Today is for K, and K is for my sisters, whose names all begin with the letter "K."
Out of respect for their privacy, I'm not going to post their names, but I will say this:
One sister's name rhymes with what, for me, was the most awkward class in elementary school.
Another sister's name rhymes with something that tastes good with peanut butter.
And the other sister's name rhymes with a type of weather. (And if you mispronounce it like a baby might, it could rhyme with the name of an insect blamed for rural poverty in sub-Sarahan Africa.)
We don't have any brothers, and I am the youngest by more than six years.
Translation: I spent a lot of my childhood hearing the phrase, "Mom, she's in our stuff again."
Each of them has a career in medicine, so a lot of our holiday dinner discussions usually end up gravitating toward bodily fluids and woeful tales of medical non-compliance and the insurance companies that won't pay for it.
Our holiday dinner discussions also sometimes gravitate toward amusing memories from our childhood ...
Like the time I fell down the stairs and got rolled up in the plastic runner.
Or the time my better judgment escaped me and I got my head stuck between the iron spindles of the back porch railing.
Or the time our parents forgot to order a meal for me when we went to a fancy restaurant after church one Sunday.
Or that one time in Colorado when then age-old question about where a bear chooses to defecate almost hit painfully close to home for yours truly.
Hmm...I notice a pattern forming here. It seems as if my sisters got a lot of laughter at my expense.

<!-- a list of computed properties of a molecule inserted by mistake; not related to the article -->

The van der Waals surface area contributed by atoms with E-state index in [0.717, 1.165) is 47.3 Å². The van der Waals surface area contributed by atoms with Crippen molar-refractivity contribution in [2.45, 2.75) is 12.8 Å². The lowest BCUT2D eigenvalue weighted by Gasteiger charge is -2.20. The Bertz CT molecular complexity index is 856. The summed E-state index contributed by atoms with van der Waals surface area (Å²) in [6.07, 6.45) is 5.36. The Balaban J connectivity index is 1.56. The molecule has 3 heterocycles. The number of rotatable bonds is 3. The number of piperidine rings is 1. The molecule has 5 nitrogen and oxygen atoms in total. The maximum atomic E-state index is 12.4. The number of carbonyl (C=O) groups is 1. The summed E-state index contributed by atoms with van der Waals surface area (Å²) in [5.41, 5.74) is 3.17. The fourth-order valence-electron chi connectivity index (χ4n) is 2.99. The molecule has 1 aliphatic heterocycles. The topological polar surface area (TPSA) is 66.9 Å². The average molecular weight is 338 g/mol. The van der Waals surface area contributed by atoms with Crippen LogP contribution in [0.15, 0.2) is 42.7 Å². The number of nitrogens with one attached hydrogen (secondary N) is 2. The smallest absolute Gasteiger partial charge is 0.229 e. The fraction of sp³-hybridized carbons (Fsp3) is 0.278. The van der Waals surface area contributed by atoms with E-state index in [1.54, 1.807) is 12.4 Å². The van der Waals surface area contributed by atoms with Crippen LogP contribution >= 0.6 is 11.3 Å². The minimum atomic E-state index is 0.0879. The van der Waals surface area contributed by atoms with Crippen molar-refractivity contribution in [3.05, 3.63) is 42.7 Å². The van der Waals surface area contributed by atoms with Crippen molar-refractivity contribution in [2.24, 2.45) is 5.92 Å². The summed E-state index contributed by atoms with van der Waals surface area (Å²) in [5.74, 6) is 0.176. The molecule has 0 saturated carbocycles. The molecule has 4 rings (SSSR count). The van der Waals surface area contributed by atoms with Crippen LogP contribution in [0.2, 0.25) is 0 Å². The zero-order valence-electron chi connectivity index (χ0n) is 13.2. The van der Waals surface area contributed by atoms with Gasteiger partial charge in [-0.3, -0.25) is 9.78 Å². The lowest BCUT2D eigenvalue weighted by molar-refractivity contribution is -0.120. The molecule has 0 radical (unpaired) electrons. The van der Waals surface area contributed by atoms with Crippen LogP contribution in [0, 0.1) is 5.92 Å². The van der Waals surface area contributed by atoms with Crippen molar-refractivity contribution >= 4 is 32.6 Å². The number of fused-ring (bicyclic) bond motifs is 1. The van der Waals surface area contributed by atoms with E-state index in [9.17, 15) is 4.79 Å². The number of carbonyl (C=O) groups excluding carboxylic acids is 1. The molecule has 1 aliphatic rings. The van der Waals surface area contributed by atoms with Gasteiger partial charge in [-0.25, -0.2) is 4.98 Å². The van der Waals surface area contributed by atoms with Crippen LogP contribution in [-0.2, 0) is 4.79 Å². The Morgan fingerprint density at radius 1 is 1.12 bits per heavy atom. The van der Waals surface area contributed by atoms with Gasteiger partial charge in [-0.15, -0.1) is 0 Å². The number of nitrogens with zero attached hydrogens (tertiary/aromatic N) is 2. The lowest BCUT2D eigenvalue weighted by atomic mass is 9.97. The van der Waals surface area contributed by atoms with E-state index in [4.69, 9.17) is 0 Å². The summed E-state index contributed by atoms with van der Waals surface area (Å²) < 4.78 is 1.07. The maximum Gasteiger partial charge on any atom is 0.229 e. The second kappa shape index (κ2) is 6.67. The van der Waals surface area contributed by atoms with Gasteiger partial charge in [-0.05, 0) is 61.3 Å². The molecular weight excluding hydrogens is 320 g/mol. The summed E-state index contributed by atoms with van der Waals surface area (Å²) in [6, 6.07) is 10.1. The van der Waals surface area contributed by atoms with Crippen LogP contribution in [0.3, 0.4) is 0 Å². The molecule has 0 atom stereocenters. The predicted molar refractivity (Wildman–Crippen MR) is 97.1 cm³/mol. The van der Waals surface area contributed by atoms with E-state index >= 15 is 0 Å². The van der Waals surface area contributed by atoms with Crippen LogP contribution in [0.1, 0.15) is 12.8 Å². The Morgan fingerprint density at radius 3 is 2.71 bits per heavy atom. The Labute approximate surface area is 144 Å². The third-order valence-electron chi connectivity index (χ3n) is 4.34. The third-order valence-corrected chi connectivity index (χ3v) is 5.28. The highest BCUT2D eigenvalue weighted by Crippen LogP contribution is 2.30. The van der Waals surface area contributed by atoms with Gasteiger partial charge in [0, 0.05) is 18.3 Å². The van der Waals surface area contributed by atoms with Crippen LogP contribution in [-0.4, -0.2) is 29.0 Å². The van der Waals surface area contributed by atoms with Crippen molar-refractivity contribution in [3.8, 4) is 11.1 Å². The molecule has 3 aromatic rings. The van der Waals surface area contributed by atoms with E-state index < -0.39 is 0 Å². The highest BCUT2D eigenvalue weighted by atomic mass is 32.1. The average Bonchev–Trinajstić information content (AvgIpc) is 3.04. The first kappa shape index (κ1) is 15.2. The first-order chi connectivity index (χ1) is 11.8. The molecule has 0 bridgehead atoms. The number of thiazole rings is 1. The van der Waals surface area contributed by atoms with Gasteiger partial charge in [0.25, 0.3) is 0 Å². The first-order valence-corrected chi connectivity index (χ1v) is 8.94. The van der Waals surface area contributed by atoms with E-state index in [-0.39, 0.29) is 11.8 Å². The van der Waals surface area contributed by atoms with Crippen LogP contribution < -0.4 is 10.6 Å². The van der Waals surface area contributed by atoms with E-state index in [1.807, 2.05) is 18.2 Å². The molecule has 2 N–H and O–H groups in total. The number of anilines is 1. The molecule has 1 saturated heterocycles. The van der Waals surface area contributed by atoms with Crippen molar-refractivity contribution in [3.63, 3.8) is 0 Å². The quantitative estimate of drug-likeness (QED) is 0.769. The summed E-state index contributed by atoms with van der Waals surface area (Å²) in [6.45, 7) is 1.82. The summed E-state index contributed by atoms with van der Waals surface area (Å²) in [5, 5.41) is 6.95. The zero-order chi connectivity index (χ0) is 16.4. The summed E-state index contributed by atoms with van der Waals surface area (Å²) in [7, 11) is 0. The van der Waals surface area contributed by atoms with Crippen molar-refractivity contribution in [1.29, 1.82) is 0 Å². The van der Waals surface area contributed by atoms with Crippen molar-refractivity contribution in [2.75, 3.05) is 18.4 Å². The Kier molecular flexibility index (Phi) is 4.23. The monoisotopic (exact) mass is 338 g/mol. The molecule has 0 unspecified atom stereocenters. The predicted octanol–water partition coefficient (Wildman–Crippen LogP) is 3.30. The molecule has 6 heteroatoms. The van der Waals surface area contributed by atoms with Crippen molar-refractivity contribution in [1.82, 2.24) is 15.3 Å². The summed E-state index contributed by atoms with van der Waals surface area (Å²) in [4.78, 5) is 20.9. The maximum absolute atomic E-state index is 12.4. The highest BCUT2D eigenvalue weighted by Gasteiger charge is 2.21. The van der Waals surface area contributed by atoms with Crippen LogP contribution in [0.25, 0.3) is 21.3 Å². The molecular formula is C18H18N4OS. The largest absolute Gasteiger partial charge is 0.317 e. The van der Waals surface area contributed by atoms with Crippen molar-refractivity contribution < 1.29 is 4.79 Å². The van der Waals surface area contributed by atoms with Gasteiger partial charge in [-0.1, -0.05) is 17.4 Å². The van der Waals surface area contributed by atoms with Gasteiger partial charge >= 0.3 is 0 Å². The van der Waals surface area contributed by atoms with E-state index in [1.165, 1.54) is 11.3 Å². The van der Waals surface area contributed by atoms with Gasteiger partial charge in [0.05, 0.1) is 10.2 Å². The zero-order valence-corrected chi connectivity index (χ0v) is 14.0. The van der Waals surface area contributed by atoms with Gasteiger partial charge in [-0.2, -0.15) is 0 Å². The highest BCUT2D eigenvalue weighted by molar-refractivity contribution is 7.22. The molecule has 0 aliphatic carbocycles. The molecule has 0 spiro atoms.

I'm sure they will tell you it's because, as the youngest, I enjoyed being the center of attention.
But I enjoyed their company just as much, so when each of them graduated and moved out, it got pretty lonely at our house in the country. (That's when my love for writing began to blossom.)
My sisters are still pretty awesome. I could spend all night in front of a computer mulling over how best to use this space to talk about them.
Instead, I think I'll just use this post to thank them.
For all of the times they let me play Barbies or dolls or Little Peoples with them.
For the times they let me come over to the fort in the neighbor's tree and helped me onto the monkey swing.
For introducing me to the best damn era of music the world has ever experienced.
For not throwing the daddy long leg bodies at me.
For letting me hang out by them in the basement when their friends were over.
For water fights
and snowball fights
and unclamping that curling iron from Princess's tail (it wasn't hot)
and dumping rainwater out of the tire swing so we could play rocketship
and teaching me how to ride a bike and taking me to Maskenthine Lake on hot summer days
and doing all of the fun stuff that sisters do.
And especially for putting up with me when I post old, goofy photos of us on the Internet.
I only do it because I love ya.
Now stop telling me I'm spoiled.
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Kathryn Harris is an award-winning journalist and author of the contemporary novel THE LONG ROAD TO HEAVEN. All royalties she receives from April 2016's online sales of The Long Road to Heaven will be donated in memory of the late Caylee Hoehne to the United Way for use with the Court Appointed Special Advocates program for abused and neglected children. Please consider helping this worthwhile cause.